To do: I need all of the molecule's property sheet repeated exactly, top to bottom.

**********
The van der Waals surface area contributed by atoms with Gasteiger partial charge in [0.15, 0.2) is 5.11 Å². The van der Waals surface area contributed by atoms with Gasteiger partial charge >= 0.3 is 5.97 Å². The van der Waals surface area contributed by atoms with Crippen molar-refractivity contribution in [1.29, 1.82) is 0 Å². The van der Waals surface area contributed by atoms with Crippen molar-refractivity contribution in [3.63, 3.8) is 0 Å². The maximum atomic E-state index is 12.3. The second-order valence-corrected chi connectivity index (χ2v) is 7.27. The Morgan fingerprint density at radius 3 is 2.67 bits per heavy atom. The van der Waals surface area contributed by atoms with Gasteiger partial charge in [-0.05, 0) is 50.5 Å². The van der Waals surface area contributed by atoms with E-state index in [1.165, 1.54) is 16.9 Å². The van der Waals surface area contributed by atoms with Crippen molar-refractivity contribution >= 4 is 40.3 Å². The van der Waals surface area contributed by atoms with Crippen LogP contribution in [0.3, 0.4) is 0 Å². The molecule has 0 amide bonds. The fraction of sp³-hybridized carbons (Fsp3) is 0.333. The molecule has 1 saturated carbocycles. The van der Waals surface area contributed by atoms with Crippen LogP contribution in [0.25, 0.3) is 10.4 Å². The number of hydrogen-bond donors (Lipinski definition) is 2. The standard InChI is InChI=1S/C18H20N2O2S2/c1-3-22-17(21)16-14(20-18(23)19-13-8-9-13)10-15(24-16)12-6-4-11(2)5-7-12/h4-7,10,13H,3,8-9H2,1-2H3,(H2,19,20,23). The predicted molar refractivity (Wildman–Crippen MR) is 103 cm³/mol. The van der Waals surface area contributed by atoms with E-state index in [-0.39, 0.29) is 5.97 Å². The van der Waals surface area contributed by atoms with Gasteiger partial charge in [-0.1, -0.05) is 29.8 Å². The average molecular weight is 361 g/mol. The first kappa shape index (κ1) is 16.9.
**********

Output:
The van der Waals surface area contributed by atoms with Gasteiger partial charge in [0.15, 0.2) is 5.11 Å². The van der Waals surface area contributed by atoms with Gasteiger partial charge >= 0.3 is 5.97 Å². The van der Waals surface area contributed by atoms with Crippen molar-refractivity contribution in [1.29, 1.82) is 0 Å². The van der Waals surface area contributed by atoms with Crippen molar-refractivity contribution in [3.63, 3.8) is 0 Å². The maximum atomic E-state index is 12.3. The second-order valence-corrected chi connectivity index (χ2v) is 7.27. The Morgan fingerprint density at radius 3 is 2.67 bits per heavy atom. The van der Waals surface area contributed by atoms with Gasteiger partial charge in [-0.05, 0) is 50.5 Å². The van der Waals surface area contributed by atoms with E-state index in [1.165, 1.54) is 16.9 Å². The van der Waals surface area contributed by atoms with Crippen molar-refractivity contribution >= 4 is 40.3 Å². The van der Waals surface area contributed by atoms with Crippen LogP contribution in [0.3, 0.4) is 0 Å². The molecule has 0 amide bonds. The fraction of sp³-hybridized carbons (Fsp3) is 0.333. The molecule has 1 saturated carbocycles. The van der Waals surface area contributed by atoms with Crippen LogP contribution in [0.25, 0.3) is 10.4 Å². The number of hydrogen-bond donors (Lipinski definition) is 2. The standard InChI is InChI=1S/C18H20N2O2S2/c1-3-22-17(21)16-14(20-18(23)19-13-8-9-13)10-15(24-16)12-6-4-11(2)5-7-12/h4-7,10,13H,3,8-9H2,1-2H3,(H2,19,20,23). The predicted molar refractivity (Wildman–Crippen MR) is 103 cm³/mol. The van der Waals surface area contributed by atoms with E-state index in [-0.39, 0.29) is 5.97 Å². The van der Waals surface area contributed by atoms with Gasteiger partial charge in [-0.1, -0.05) is 29.8 Å². The average molecular weight is 361 g/mol. The first kappa shape index (κ1) is 16.9.